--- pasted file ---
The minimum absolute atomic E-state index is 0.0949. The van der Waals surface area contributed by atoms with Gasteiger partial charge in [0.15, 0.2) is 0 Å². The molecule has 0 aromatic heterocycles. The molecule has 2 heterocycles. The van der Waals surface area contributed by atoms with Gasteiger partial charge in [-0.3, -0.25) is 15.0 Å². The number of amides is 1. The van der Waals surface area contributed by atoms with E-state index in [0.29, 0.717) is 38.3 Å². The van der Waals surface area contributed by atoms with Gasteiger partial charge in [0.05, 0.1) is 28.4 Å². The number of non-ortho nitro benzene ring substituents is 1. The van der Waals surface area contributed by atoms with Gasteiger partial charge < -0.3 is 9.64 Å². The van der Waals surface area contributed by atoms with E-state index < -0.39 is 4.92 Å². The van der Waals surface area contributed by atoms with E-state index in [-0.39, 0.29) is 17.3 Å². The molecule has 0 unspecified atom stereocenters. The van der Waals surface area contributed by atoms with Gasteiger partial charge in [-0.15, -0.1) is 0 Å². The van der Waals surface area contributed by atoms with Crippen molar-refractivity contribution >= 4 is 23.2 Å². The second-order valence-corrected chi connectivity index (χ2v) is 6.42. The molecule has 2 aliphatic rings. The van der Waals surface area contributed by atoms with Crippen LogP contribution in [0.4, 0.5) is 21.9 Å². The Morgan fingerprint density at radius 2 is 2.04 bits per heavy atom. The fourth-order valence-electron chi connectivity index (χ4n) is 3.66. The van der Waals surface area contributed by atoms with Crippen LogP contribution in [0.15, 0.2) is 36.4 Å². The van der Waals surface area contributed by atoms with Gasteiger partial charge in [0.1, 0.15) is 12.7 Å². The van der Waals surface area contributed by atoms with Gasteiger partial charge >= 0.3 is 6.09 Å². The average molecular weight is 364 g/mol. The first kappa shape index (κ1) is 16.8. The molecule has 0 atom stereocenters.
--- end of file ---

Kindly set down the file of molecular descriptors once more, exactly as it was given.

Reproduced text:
The minimum absolute atomic E-state index is 0.0949. The van der Waals surface area contributed by atoms with Gasteiger partial charge in [0.15, 0.2) is 0 Å². The molecule has 0 aromatic heterocycles. The molecule has 2 heterocycles. The van der Waals surface area contributed by atoms with Gasteiger partial charge in [-0.3, -0.25) is 15.0 Å². The number of amides is 1. The van der Waals surface area contributed by atoms with E-state index in [0.29, 0.717) is 38.3 Å². The van der Waals surface area contributed by atoms with Gasteiger partial charge in [0.05, 0.1) is 28.4 Å². The number of non-ortho nitro benzene ring substituents is 1. The van der Waals surface area contributed by atoms with Gasteiger partial charge < -0.3 is 9.64 Å². The van der Waals surface area contributed by atoms with E-state index < -0.39 is 4.92 Å². The van der Waals surface area contributed by atoms with E-state index in [-0.39, 0.29) is 17.3 Å². The molecule has 0 unspecified atom stereocenters. The van der Waals surface area contributed by atoms with Gasteiger partial charge in [-0.15, -0.1) is 0 Å². The van der Waals surface area contributed by atoms with Crippen molar-refractivity contribution >= 4 is 23.2 Å². The second-order valence-corrected chi connectivity index (χ2v) is 6.42. The molecule has 2 aliphatic rings. The van der Waals surface area contributed by atoms with Crippen LogP contribution in [0.4, 0.5) is 21.9 Å². The Morgan fingerprint density at radius 2 is 2.04 bits per heavy atom. The fourth-order valence-electron chi connectivity index (χ4n) is 3.66. The van der Waals surface area contributed by atoms with Crippen LogP contribution in [0.15, 0.2) is 36.4 Å². The van der Waals surface area contributed by atoms with Gasteiger partial charge in [0.1, 0.15) is 12.7 Å². The van der Waals surface area contributed by atoms with Gasteiger partial charge >= 0.3 is 6.09 Å². The average molecular weight is 364 g/mol. The first kappa shape index (κ1) is 16.8. The molecule has 0 atom stereocenters.